For blood survival assays mid log phase GBS (4 × 103 CFU) were added into 0.2 ml of blood isolated from mice and incubated at 37 °C with rotation. The number of viable bacteria was determined by plating serial dilutions every 30 min up to 7 h. Each GBS strain was run in triplicate for each time point.

Assay for GBS intracellular survival in macrophages

The murine macrophage-like cell line J774 (J774 A.1; ATCC TIB 67) was grown and maintained in Dulbecco’s modified Eagle’s medium (DMEM) (Invitrogen Life Technologies, CA, USA) supplemented with 10% fetal calf serum and 5 mM glutamine (Sigma Chemical Co., MO, USA). Cell monolayers grown at confluence in 24-well NUNC tissue culture plates were inoculated with 1 × 106 GBS CFU in DMEM (multiplicity of infection 10:1) followed by 2 h incubation. After infection the monolayers were washed with cold PBS to remove non-adherent bacteria and added with 100 μg ml − 1 Penicillin, 100 μg ml − 1 Streptomycin and 100 μg ml − 1 Gentamicin. Cultures were further incubated for 48 h. After 0, 2 h, 6 h, 24 h and 48 h post-antibiotic treatment monolayers were rinsed with PBS, macrophages were lysed with 1 ml of distilled water for 10 min and plated for quantification of cell associated GBS bacteria. The mean CFU +/− SD of two independent experiments performed in quadruplicate was reported.

Cell adherence and invasion assays

Immortalized human brain microvascular endothelial cells (hBMEC) were kindly provided by professor Kwang Sik Kim at Johns Hopkins University and cultured in RPMI1640 containing 10% FBS, 10% Nu-serum and 1% nonessential amino acids. Human A549 lung carcinoma cell line was obtained from the American Type Culture Collection (ATCC CCL-185) and cultured in RPMI1640 containing 10% FBS, and 1% nonessential amino acids. Cell lines were maintained at 37 °C with 5% CO2.

Cellular adherence and invasion assays were performed in triplicate and repeated at least three times as previously reported [26]. Briefly, mid-log grown bacteria were added to confluent cell monolayers at a multiplicity of infection of 1. Total cell-associated GBS bacteria were recovered after 30 min incubation, while intracellular GBS were recovered after 2-h infection and 2-h incubation with antibiotics to kill all extracellular bacteria. Bacteria were quantified by serial dilution plating on THA. Total cell-associated and intracellular GBS was calculated as (recovered colony forming units CFU/initial inoculum CFU) ×100%.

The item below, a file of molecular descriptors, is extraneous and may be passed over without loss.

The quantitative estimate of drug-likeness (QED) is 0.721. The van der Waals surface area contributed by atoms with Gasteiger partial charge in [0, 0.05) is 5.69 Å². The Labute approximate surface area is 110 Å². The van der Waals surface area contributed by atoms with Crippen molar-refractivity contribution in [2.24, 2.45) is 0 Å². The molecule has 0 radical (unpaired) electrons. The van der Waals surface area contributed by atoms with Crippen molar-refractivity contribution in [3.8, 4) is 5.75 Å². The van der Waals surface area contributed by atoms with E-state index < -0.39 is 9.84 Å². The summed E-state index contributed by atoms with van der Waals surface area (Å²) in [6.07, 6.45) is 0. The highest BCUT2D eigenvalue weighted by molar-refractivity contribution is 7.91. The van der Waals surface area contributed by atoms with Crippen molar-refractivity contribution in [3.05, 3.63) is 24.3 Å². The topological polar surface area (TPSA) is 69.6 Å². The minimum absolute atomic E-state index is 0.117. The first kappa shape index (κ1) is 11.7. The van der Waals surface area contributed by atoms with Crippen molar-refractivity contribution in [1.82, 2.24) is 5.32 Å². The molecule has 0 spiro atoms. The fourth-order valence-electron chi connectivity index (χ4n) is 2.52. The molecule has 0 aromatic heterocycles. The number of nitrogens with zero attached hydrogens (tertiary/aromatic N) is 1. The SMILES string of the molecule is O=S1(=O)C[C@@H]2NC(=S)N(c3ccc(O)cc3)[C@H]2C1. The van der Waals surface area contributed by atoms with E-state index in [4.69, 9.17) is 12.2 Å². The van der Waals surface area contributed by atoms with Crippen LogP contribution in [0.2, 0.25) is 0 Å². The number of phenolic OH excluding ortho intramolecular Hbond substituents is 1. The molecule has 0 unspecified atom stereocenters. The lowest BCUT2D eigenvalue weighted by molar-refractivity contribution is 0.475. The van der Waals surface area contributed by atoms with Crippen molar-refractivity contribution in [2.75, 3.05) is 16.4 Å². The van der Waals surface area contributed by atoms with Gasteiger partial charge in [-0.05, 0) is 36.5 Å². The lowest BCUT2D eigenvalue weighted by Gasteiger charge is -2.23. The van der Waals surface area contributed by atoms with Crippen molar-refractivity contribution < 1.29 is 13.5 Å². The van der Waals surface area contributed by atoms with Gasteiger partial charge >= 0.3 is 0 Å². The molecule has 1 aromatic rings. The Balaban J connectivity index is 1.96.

Statistical analysis

GraphPad Prism Software was used for statistical analysis. Differences in CFU number measured in blood, brain and lung of mice infected with WT or mutant strains were analyzed by Kruskal-Wallis test followed by Dunn’s multiple comparisons test. The significance of differences in cell bacterial adherence and invasion to cells was determined using ONE-way ANOVA following by Tukey’s multiple comparisons test. Differences between WT and Δbp-2b survival in macrophages were assessed by non-parametric Mann-Withney test. Differences in growth kinetics in rich medium or in blood were assessed by 2-way ANOVA test.

Abbreviations

AP: 

Ancillary protein

BBB: 

Blood-brain barrier

BP: 

Backbone protein

CC: 

Clonal complex

CFU: 

Colony forming units

ELISA: 

Enzyme-Linked immunosorbent assay

EOD: 

Early onset disease

GBS: 

Group B Streptococcus

HBMEC: 

human brain microvascular endothelial cells

KO: 

Knockout

LOD: 

Late onset disease

MAb: 

Mouse monoclonal antibody

PBS: 

Phosphate-buffered saline

SDS-PAGE: 

Sodium dodecyl sulfate–polyacrylamide gel electrophoresis

ST: 

Sequence type

WT: 

Wild-type

Declarations

Acknowledgements

We thank Kwang Sik Kim and Monique Stins (Johns Hopkins) for providing hBMEC.

Funding

This study was supported by the National Institutes of Health/National Institute of Neurological Disorders and Stroke (R01-NS051247) to K.S.D.

Availability of data and materials

The datasets used and/or analysed during the current study are available from the corresponding author on reasonable request.

Authors’ contributions

IM, KD and CDR designed the strategy. ML, RM, MF, CG designed and performed the experiments. IM, KD, CDR, ML, RM, MF, CG analysed the data. IM, CDR wrote the manuscript. All authors approved the final manuscript.

Ethics approval

All animal experiments were approved by the committee on the use and care of animals at San Diego State University (protocol APF 13–07-011D), and in compliance with current Italian legislation on the care and use of animals in experimentation (Legislative Decree 116/92) and with the Novartis Animal Welfare Policy and Standards, and performed using accepted veterinary standards. Protocols were approved by the Italian Ministry of Health (authorization 21/2009-B) and by the local Novartis Animal Ethical Committee (authorization AEC 200825).

Consent for publication

Not applicable.

Competing interests

IM, MF, and CDR are employees of GSK Vaccines.

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Authors’ Affiliations

(1)
GSK S.r.l.
(2)
Department of Biology and Center for Microbial Sciences, San Diego State University
(3)
Department of Pediatrics, University of California San Diego School of Medicine